Cummings, Ray; Hanberry, Scott. Raised to Walk: A 41-Day Easter Journey (41 Days Book 2) (pp. 11-13). 41series.com. Kindle Edition.
Join us on a journey this Advent Season as we focus our hearts on the presence of Christ!
The Bible contains a number of significant 40-day journeys: 40 days and nights of rain in Noah's day, 40 days for the Israelite spies in the Promised Land, 40 days of taunting from Goliath before David arrived on the scene, 40 days in the wilderness with Jesus being tempted, 40 days between Jesus' resurrection and ascension.
But what about Day 41? Day 41 is a day of new beginnings, of a new life. And what better example of new beginnings than the arrival of Jesus on the earth. God's presence with us.
Christmas Presence: A 41-Day Advent Journey encourages Christ-followers to align their priorities during the Christmas season to save their highest level of celebration for Jesus, Immanuel, God with us, an opportunity for a new beginning.
Join me and my life-long friend, Dr. Ray Cummings for an extended anticipation of God's Christmas presence!
Available in paperback and on Kindle
ORDER YOUR COPIES HERE!
Stephanie and I will travel to Nashville this weekend for the Southern Baptist Convention. It is always a sweet time of reunion with “extended family” who serve faithfully in places around the globe. We will spend time with pastor and missionary friends that we don’t often have the
luxury of time with.
Inevitably, you’ll hear news reports flow from the media about fussing, feuding, and fighting. There will be accusations about wokeness and liberalism, about power grabs and politics… about doctrinal disputes and dogma.
Any and every disagreement will be painted as evidence of a fractured and broken foundation that point to the sure ruination of the convention.
BUT NOT SO FAST… Don’t believe all the hype.
It’s almost as if the media world is waiting and watching for a fight as if they were at turn three of a Nascar track hoping to see a crash. Why? Because conflict breeds curiosity and bickering is good for business. Those are the stories that sell.
What you probably won’t hear out of this convention is report of the powerful prayer gatherings and the highlights of how God has used faithful pastors and churches to meet mental, emotional, spiritual, and physical needs through the pandemic.
At the SBC Annual meeting, we will hear first-hand reports of how orphan care ministries have touched lives globally. We will learn of how faithful Southern Baptists are providing care by feeding the hungry and providing clean water, building community infrastructure & improving quality of life. Baptists are building and staffing hospitals and orphanages, planting churches, training and equipping people, and loving the lost!
Most significantly... You probably won't hear widespread report of how Southern Baptists are sharing the Greatest News ever spoken - Jesus Saves!
Why won't that be reported? Because that is a message that the enemy doesn't want getting out! He'd rather that we are known by what we are against, than what we stand for.
I wish so desperately that the world would see the unity and love that believers have as they focus on God's glorious mission. My hope is that we will display to the world the beauty and majesty and love of Jesus.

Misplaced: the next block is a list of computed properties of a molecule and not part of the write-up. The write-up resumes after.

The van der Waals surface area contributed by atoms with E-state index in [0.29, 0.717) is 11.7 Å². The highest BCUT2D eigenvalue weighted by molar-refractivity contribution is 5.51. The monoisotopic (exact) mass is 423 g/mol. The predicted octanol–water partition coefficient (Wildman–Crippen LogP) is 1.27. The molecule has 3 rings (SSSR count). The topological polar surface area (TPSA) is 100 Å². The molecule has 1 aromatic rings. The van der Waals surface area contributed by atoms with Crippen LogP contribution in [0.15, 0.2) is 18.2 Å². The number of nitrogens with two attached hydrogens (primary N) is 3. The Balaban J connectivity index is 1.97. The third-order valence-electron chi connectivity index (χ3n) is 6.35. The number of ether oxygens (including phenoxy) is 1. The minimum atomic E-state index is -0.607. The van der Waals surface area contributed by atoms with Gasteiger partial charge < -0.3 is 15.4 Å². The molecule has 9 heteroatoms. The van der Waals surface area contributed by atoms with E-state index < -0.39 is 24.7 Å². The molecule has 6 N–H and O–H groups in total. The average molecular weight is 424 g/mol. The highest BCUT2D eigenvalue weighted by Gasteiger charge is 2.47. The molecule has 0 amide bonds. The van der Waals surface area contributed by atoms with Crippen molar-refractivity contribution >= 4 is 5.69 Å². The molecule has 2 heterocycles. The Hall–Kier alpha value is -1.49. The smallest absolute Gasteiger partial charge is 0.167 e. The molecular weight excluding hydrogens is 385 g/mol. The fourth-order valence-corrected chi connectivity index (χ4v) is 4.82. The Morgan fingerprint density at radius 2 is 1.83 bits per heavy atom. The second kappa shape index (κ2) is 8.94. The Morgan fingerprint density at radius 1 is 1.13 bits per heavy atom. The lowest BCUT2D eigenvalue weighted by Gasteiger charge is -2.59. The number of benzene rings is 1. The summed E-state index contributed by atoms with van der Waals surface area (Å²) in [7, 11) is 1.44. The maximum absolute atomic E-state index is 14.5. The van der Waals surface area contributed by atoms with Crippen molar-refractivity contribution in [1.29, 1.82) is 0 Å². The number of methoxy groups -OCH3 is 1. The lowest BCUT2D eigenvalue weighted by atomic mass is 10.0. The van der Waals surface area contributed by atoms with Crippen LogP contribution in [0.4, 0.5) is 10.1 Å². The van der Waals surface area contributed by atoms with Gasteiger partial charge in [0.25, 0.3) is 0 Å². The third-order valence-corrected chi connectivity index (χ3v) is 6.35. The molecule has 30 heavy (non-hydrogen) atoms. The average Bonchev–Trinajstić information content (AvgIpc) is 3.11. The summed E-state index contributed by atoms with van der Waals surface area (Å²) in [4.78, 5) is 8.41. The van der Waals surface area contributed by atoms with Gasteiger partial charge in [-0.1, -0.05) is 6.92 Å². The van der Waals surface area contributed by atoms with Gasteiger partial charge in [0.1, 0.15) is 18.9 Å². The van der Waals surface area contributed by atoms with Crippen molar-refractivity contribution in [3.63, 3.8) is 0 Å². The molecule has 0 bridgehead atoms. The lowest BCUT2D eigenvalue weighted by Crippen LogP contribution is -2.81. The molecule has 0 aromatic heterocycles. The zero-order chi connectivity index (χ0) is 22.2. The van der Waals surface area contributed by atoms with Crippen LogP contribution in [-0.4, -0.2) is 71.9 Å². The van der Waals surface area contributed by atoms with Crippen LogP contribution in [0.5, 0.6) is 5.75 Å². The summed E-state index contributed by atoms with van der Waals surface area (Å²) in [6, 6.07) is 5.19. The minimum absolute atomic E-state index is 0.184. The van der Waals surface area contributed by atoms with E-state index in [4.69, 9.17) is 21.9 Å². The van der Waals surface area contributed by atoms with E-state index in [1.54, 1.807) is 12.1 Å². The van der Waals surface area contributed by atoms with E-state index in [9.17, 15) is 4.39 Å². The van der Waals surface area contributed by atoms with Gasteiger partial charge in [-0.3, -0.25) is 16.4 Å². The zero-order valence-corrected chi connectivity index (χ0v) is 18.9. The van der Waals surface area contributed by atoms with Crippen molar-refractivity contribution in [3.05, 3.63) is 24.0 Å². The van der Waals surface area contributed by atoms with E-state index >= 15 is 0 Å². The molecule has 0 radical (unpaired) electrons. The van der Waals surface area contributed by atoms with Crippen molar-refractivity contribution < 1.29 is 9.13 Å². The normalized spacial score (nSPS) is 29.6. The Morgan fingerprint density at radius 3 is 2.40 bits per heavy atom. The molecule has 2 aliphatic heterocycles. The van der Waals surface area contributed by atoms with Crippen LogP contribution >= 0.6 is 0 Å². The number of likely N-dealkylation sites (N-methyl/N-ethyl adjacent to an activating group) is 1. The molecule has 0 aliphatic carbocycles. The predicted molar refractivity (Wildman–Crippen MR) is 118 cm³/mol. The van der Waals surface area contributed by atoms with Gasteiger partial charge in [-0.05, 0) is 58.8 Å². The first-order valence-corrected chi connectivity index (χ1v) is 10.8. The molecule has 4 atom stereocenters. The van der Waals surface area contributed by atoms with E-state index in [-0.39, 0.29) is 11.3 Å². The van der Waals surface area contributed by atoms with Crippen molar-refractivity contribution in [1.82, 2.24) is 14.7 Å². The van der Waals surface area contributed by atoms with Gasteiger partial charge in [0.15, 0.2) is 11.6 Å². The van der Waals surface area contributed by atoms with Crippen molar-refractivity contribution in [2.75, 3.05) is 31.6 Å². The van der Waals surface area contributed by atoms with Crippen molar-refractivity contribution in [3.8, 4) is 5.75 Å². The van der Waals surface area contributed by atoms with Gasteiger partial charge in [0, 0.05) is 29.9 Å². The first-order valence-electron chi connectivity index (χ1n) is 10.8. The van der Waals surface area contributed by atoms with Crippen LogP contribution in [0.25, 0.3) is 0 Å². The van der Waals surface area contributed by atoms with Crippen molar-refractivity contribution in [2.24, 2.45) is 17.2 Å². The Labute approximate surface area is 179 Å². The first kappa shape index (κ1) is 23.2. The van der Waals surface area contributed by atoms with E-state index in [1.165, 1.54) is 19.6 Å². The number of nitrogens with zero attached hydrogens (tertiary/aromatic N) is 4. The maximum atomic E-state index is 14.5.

My experience with SBC life has been incredible! I know Southern Baptists to be deeply devoted to the Bible and passionately committed to missions. It has been my faith family that has walked with me in times of grief, pain, and struggle. It is my Baptist brothers and sisters who have encouraged me and they are the ones who celebrated with me in times of joy!
It was the ministry of South 28th Avenue Baptist Church in Hattiesburg, Mississippi where I experienced the love of God through faithful and dedicated Sunday School teachers and pastors.
I attended children’s camps and youth retreats there. It was formative. It was there that I sensed God. There, a faithful Southern Baptist Pastor, Gibbie McMillan, shared the Gospel with me. Another Godly Pastor, Ryan Whitley, invested in me through personal discipleship and helped shape my thinking and my ministry!
It was an education through the New Orleans Baptist Theological Seminary that prepared me to preach, to teach, to disciple, to pastor, to nuture, to counsel, and a myriad of other skills that are necessary to shepherd broken people.
So many people that I encounter have stories tied to the impact of a Southern Baptist Church. Friends and neighbors tell how the church of their childhood made a lasting impression, or how their church was a lifeline after an event such as Hurricane Katrina, the death of a loved one, or some other crisis event.
I thank God for Southern Baptists!I love our SBC! I am a Southern Baptist by birth, by conviction, and by choice. Rank and file Baptists are largely unconcerned about convention politics and differences. They are quietly and faithfully loving their neighbors, leading their families, and following the Lord. They are showing up in the wake of hurricanes, floods, and tornadoes. They are putting on Vacation Bible Schools, teaching English and a second language, feeding the hungry, clothing the naked, and holding out HOPE!
So Scott, are you saying that we should not bother with contending for truth? ABSOLUTELY NOT! I am not saying that at all...
YES, doctrine matters! And that may very well be one of the most encouraging facets of the SBC... We are a people who have faithfully made the Word of God central. It is our Baptist Faith & Message that clearly defines the distinctive boundaries of what matters! Yet, sadly I fear, that our message will be drowned out by our methods.